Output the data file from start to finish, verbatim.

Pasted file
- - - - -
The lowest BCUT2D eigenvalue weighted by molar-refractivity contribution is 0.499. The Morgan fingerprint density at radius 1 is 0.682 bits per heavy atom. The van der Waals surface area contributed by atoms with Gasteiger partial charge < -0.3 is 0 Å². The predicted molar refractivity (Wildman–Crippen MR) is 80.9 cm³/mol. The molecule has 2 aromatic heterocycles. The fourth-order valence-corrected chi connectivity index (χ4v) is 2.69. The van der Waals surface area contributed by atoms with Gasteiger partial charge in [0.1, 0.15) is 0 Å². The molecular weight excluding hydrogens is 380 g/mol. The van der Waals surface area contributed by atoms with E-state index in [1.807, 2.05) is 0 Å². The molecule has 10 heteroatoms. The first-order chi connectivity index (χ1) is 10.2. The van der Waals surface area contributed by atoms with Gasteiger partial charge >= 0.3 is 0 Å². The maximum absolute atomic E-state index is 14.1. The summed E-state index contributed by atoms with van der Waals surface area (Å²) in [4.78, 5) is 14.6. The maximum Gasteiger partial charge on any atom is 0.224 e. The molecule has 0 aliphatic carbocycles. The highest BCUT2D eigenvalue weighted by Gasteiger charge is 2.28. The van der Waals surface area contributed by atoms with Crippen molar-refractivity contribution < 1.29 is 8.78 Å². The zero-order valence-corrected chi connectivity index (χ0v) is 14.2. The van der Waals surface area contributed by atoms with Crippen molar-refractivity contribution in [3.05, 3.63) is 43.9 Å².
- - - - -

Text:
The lowest BCUT2D eigenvalue weighted by molar-refractivity contribution is 0.499. The Morgan fingerprint density at radius 1 is 0.682 bits per heavy atom. The van der Waals surface area contributed by atoms with Gasteiger partial charge < -0.3 is 0 Å². The predicted molar refractivity (Wildman–Crippen MR) is 80.9 cm³/mol. The molecule has 2 aromatic heterocycles. The fourth-order valence-corrected chi connectivity index (χ4v) is 2.69. The van der Waals surface area contributed by atoms with Gasteiger partial charge in [0.1, 0.15) is 0 Å². The molecular weight excluding hydrogens is 380 g/mol. The van der Waals surface area contributed by atoms with E-state index in [1.807, 2.05) is 0 Å². The molecule has 10 heteroatoms. The first-order chi connectivity index (χ1) is 10.2. The van der Waals surface area contributed by atoms with Gasteiger partial charge >= 0.3 is 0 Å². The maximum absolute atomic E-state index is 14.1. The summed E-state index contributed by atoms with van der Waals surface area (Å²) in [4.78, 5) is 14.6. The maximum Gasteiger partial charge on any atom is 0.224 e. The molecule has 0 aliphatic carbocycles. The highest BCUT2D eigenvalue weighted by Gasteiger charge is 2.28. The van der Waals surface area contributed by atoms with Crippen molar-refractivity contribution < 1.29 is 8.78 Å². The zero-order valence-corrected chi connectivity index (χ0v) is 14.2. The van der Waals surface area contributed by atoms with Crippen molar-refractivity contribution in [3.05, 3.63) is 43.9 Å².